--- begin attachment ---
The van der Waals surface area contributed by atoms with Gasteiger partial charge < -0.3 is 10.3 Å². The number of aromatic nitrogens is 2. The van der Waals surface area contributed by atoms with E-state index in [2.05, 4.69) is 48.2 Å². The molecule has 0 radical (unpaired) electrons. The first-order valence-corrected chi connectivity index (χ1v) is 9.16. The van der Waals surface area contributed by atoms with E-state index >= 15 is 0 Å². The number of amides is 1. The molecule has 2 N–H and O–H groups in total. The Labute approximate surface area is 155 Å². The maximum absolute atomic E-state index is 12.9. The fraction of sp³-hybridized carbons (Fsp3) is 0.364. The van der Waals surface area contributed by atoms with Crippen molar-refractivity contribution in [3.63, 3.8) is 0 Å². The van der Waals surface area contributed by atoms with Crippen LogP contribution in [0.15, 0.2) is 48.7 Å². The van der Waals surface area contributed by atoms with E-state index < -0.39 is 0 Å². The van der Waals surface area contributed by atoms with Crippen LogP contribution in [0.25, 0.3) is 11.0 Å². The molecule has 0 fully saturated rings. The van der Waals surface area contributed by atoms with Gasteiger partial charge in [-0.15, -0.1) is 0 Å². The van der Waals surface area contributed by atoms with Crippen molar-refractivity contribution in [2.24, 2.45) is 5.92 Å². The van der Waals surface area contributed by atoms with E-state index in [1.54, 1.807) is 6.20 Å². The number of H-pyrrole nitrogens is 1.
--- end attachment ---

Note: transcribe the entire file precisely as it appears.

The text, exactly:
The van der Waals surface area contributed by atoms with Gasteiger partial charge < -0.3 is 10.3 Å². The number of aromatic nitrogens is 2. The van der Waals surface area contributed by atoms with E-state index in [2.05, 4.69) is 48.2 Å². The molecule has 0 radical (unpaired) electrons. The first-order valence-corrected chi connectivity index (χ1v) is 9.16. The van der Waals surface area contributed by atoms with E-state index >= 15 is 0 Å². The number of amides is 1. The molecule has 2 N–H and O–H groups in total. The Labute approximate surface area is 155 Å². The maximum absolute atomic E-state index is 12.9. The fraction of sp³-hybridized carbons (Fsp3) is 0.364. The van der Waals surface area contributed by atoms with Crippen molar-refractivity contribution in [3.63, 3.8) is 0 Å². The van der Waals surface area contributed by atoms with Crippen LogP contribution in [0.15, 0.2) is 48.7 Å². The van der Waals surface area contributed by atoms with E-state index < -0.39 is 0 Å². The van der Waals surface area contributed by atoms with Crippen LogP contribution in [0.25, 0.3) is 11.0 Å². The molecule has 0 fully saturated rings. The van der Waals surface area contributed by atoms with Gasteiger partial charge in [-0.15, -0.1) is 0 Å². The van der Waals surface area contributed by atoms with Crippen molar-refractivity contribution in [2.24, 2.45) is 5.92 Å². The van der Waals surface area contributed by atoms with E-state index in [1.54, 1.807) is 6.20 Å². The number of H-pyrrole nitrogens is 1.